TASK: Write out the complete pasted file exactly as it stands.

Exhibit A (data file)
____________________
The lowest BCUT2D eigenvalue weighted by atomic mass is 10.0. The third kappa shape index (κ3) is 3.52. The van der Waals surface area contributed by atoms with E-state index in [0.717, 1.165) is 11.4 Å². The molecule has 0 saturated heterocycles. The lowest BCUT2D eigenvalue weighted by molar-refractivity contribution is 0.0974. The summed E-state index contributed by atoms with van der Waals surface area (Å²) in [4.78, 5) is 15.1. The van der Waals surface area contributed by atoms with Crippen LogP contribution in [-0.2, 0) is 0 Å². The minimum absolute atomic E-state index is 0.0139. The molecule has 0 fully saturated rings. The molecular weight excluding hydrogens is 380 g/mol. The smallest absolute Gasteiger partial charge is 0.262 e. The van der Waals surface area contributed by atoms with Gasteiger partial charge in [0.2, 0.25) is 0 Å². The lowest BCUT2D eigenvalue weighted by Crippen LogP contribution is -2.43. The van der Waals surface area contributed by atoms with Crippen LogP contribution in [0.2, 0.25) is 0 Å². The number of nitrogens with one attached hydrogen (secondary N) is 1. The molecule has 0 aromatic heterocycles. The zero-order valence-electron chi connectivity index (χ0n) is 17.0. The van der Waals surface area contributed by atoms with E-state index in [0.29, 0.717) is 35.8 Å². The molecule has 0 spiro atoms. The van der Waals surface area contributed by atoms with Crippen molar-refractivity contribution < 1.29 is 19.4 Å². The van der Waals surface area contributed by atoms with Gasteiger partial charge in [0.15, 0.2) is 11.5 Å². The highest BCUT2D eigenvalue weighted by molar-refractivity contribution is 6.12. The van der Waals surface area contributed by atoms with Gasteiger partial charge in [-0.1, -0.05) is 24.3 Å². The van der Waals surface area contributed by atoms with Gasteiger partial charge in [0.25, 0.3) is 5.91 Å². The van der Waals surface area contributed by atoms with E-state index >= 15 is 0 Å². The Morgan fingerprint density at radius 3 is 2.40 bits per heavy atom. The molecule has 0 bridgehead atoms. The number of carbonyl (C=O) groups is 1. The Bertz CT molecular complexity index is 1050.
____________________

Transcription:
The lowest BCUT2D eigenvalue weighted by atomic mass is 10.0. The third kappa shape index (κ3) is 3.52. The van der Waals surface area contributed by atoms with E-state index in [0.717, 1.165) is 11.4 Å². The molecule has 0 saturated heterocycles. The lowest BCUT2D eigenvalue weighted by molar-refractivity contribution is 0.0974. The summed E-state index contributed by atoms with van der Waals surface area (Å²) in [4.78, 5) is 15.1. The van der Waals surface area contributed by atoms with Crippen LogP contribution in [-0.2, 0) is 0 Å². The minimum absolute atomic E-state index is 0.0139. The molecule has 0 fully saturated rings. The molecular weight excluding hydrogens is 380 g/mol. The smallest absolute Gasteiger partial charge is 0.262 e. The van der Waals surface area contributed by atoms with Gasteiger partial charge in [0.2, 0.25) is 0 Å². The lowest BCUT2D eigenvalue weighted by Crippen LogP contribution is -2.43. The van der Waals surface area contributed by atoms with Crippen LogP contribution in [0.2, 0.25) is 0 Å². The number of nitrogens with one attached hydrogen (secondary N) is 1. The molecule has 0 aromatic heterocycles. The zero-order valence-electron chi connectivity index (χ0n) is 17.0. The van der Waals surface area contributed by atoms with E-state index in [0.29, 0.717) is 35.8 Å². The molecule has 0 spiro atoms. The van der Waals surface area contributed by atoms with Crippen molar-refractivity contribution < 1.29 is 19.4 Å². The van der Waals surface area contributed by atoms with Gasteiger partial charge in [0.15, 0.2) is 11.5 Å². The highest BCUT2D eigenvalue weighted by molar-refractivity contribution is 6.12. The van der Waals surface area contributed by atoms with Gasteiger partial charge in [-0.1, -0.05) is 24.3 Å². The van der Waals surface area contributed by atoms with Gasteiger partial charge in [0.25, 0.3) is 5.91 Å². The van der Waals surface area contributed by atoms with E-state index >= 15 is 0 Å². The Morgan fingerprint density at radius 3 is 2.40 bits per heavy atom. The molecule has 0 bridgehead atoms. The number of carbonyl (C=O) groups is 1. The Bertz CT molecular complexity index is 1050.